January 6, 2021, An Insurrection1/31/22
On January 6, 2022, Congress would remember what happened on that day one year ago. The members sought to pay respect and say thank you to the Capitol Police, the District of Columbia police, and others who defended the United States Capitol. They spoke of all who faced injury and death from the angry mob that threatened them and took over our Capitol that day - the members of Congress, their staff, and all the members of law enforcement. One particularly touching part of this remembrance for me was the moment of silence taken to honor those police, the ones that lost their lives, the ones that were injured and the ones who had put themselves in harms way to defend the Capitol and Congress.
Strangely, with the exception of Liz Cheney, a Republican from Wyoming, and her father, former Vice President, Dick Cheney, the only members of Congress so honoring those police were Democratic lawmakers. Adam Kinzinger, Republican from Illinois, expressed regret that he was unable to attend due to another commitment. The Republican leadership and Republican party members largely boycotted that memorial service. Why were they not there to honor the people that saved their lives, saved our democracy that day and defended the Constitution?
This was not political. It was a moment of respect and decency, and the right thing to do. I suppose the answer is that the Republicans saw that as a political moment. Apparently, they were afraid to do the right thing in fear of the current Republican leadership. Or perhaps they were reluctant to look like they were doing their jobs. If indeed this is who the Republicans are then we all must plan for the possibility that the insurrection and coup attempt that took place on January 6, 2021 could happen again.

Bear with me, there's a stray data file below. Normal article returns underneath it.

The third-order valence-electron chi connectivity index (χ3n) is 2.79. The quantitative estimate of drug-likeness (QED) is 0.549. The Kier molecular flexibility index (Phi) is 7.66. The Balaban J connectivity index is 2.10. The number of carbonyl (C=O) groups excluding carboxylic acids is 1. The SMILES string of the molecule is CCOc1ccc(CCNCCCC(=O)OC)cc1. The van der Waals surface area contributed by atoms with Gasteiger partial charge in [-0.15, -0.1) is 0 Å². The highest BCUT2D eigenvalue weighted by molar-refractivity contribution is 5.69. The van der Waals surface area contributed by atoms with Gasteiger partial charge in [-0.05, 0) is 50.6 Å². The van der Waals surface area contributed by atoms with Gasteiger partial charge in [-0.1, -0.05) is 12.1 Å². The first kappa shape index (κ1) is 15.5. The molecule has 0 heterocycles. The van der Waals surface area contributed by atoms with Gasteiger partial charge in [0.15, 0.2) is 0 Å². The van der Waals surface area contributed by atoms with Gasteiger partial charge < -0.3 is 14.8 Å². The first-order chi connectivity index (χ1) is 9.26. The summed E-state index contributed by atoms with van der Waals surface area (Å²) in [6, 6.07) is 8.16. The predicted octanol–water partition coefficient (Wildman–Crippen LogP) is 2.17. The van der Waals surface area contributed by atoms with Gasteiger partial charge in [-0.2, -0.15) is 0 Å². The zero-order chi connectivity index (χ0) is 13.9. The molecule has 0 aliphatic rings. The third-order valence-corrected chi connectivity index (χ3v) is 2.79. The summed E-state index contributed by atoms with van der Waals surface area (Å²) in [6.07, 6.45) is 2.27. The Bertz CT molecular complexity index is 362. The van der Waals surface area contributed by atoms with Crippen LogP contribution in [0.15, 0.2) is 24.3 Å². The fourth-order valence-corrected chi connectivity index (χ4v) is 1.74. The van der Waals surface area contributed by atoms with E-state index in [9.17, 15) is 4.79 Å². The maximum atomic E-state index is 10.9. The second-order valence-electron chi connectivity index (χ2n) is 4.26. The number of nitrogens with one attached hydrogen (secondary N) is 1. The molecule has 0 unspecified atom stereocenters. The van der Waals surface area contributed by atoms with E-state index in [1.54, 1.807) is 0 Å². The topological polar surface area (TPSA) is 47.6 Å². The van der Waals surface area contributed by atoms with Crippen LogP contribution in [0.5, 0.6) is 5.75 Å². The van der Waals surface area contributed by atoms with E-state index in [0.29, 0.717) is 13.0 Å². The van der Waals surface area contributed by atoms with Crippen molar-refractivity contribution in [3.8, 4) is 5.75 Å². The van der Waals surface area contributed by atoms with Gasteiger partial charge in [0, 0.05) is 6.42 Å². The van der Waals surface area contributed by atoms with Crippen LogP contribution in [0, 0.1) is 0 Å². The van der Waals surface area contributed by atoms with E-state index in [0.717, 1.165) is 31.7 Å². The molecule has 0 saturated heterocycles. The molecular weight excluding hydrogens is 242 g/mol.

Make no mistake that what happened that day was the textbook description of an insurrection inspired by the former president, supported by those who served the former president, and carried out by groups now identified as our greatest source of domestic terrorism, like the Oath Keepers and others
who believe the Big Lie - that the election of President Biden was somehow invalid. It was not.
An insurrection is defined in our Constitution as “a rising or rebellion of citizens against their government, usually manifested by acts of violence”. Make no mistake, that is precisely what happened on that fateful day; and those who carried it out, including our former president, are likely to do it again to gain and keep power.
As Abraham Lincoln warned us in 1838: “At what point then is the approach of danger to be expected? I answer, if it ever reach us, it must spring up amongst us. It cannot come from abroad. If destruction be our lot, we must ourselves be its author and finisher. As a nation of freemen, we must live through all time, or die by suicide.”
Those powerful thoughts bring us to our present day. Should we now be most afraid of losing our democracy and losing the governing power of our Constitution? Can the former president and his supporters mount an insurrection and coup that succeeds and leaves us powerless to be a democracy?
We all must think hard and long about that possibility and work tirelessly to prevent it. This is not politics as usual; and we cannot continue to support the Republicans who wish take power by suppressing voter rights, continuing to spread lies about election fraud and refusing to accept the job of governing, instead dealing only in obstruction at any cost.
Larry F. Pifer is a Tilghman resident and board member of the Talbot County Democratic Forum